Democrats and it presidential candidate, Joe Biden is set to accelerate the new political shift as bipartisan push across the South is chipping away at reminders of the Civil War and Jim Crow segregation, ranging from Mississippi retiring its state flag to local governments removing Confederate statues from public spaces. Vestiges of the Civil War and Jim Crow segregation are coming down across the Old Confederacy as part of a national reckoning on race supremacy. A diversifying Democratic Party hopes the changes in symbols are part of a more fundamental shift in a region that dominated by Republicans for a generation.

Southern Democrats are pairing a demographically diverse slate of candidates for state and congressional offices with presumptive presidential nominee Joe Biden, a 77-year-old former Vice president from Pennsylvania, they believe can appeal to what remains perhaps the nation’s most culturally conservative region. During a national reckoning on racism, Democratic Party leaders want the symbolic changes to become part of a fundamental shift at the ballot box. Many Southern voters are getting younger, less white and more urban, and thus less likely to embrace President Donald Trump’s racial identity politics. 

A Mississippi Highway Safety Patrol honor guard folds the retired Mississippi state flag after it was raised over the Capitol grounds one final time in Jackson, Miss., on July 1, 2020.

Decades of economic development have coaxed new residents to the area. That including people from other parts of the country, African Amerian families returning generations after the Great Migration north during the lynching and segregation era, and a growing Latino population. 

The November elections will determine the extent of the change, with competitive races in the South affecting the presidency, Senate control and the balance of power in statehouses from Raleigh, North Carolina, to Austin, Texas.

Democratic victories would redefine policy fights over expanding health insurance access and overhauling criminal justice procedures, among other matters. The general election is also critical because voters will elect the state lawmakers who will draw legislative and congressional boundaries after the 2020 census.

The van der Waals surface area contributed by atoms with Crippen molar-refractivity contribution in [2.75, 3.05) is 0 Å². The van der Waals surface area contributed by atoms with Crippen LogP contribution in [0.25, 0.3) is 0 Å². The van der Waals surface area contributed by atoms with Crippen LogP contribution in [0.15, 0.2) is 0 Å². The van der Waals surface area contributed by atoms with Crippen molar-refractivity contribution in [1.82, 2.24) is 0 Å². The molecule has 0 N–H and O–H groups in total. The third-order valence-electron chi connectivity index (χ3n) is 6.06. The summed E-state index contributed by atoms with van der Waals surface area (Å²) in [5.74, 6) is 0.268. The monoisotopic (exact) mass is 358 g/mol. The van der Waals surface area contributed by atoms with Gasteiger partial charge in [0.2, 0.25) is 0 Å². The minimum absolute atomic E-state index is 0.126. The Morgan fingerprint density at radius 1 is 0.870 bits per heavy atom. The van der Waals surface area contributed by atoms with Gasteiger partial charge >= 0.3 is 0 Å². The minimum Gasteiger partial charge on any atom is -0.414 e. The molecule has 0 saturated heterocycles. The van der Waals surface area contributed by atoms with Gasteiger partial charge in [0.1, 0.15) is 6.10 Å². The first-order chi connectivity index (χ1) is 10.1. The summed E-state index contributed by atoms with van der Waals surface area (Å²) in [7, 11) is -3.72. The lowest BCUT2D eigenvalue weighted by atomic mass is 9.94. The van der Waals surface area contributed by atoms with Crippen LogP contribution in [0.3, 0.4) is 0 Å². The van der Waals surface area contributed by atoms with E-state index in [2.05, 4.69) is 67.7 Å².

Republicans, for the most part, aren’t as quick as Democrats to frame 2020 as a redefining year. Still, they acknowledge obvious shifts that began with suburban growth in northern Virginia and extended southward down the coastline and westward to Texas.

North Carolina, Georgia, Texas are becoming real two-party states.

Biden’s campaign manager, Jen O’Malley Dillon, talks eagerly of “an expanded map” that puts North Carolina and Florida in the same toss-up category as the Great Lakes states that sent Trump to the White House. Georgia and Texas, she adds, will be tighter than they’ve been in decades. GOP-run state House chambers in Georgia and Texas are up for grabs, as are Republican Senate seats in North Carolina, Georgia and perhaps Texas. Senate contests in South Carolina, Alabama and Mississippi could be much closer than typical statewide races in those Deep South states.

True two-party states in the Old Confederacy at least beyond Florida and Virginia and occasionally North Carolina would be relatively newfound. For generations after post-Civil War Reconstruction, the “Solid South” was uniformly Democratic, white voters’ visceral rejection of President Abraham Lincoln’s Republican Party. Beginning with the 1960s civil rights movement, most people drifted to Republicans. That trend peaked during Democrat Barack Obama’s two terms as the first African American president. More than party identity, the common controlling force was the cultural conservatism.

Voters align first on principles, then on policy, do you think the Democrats and Joe Biden can accelerate the southern political shift?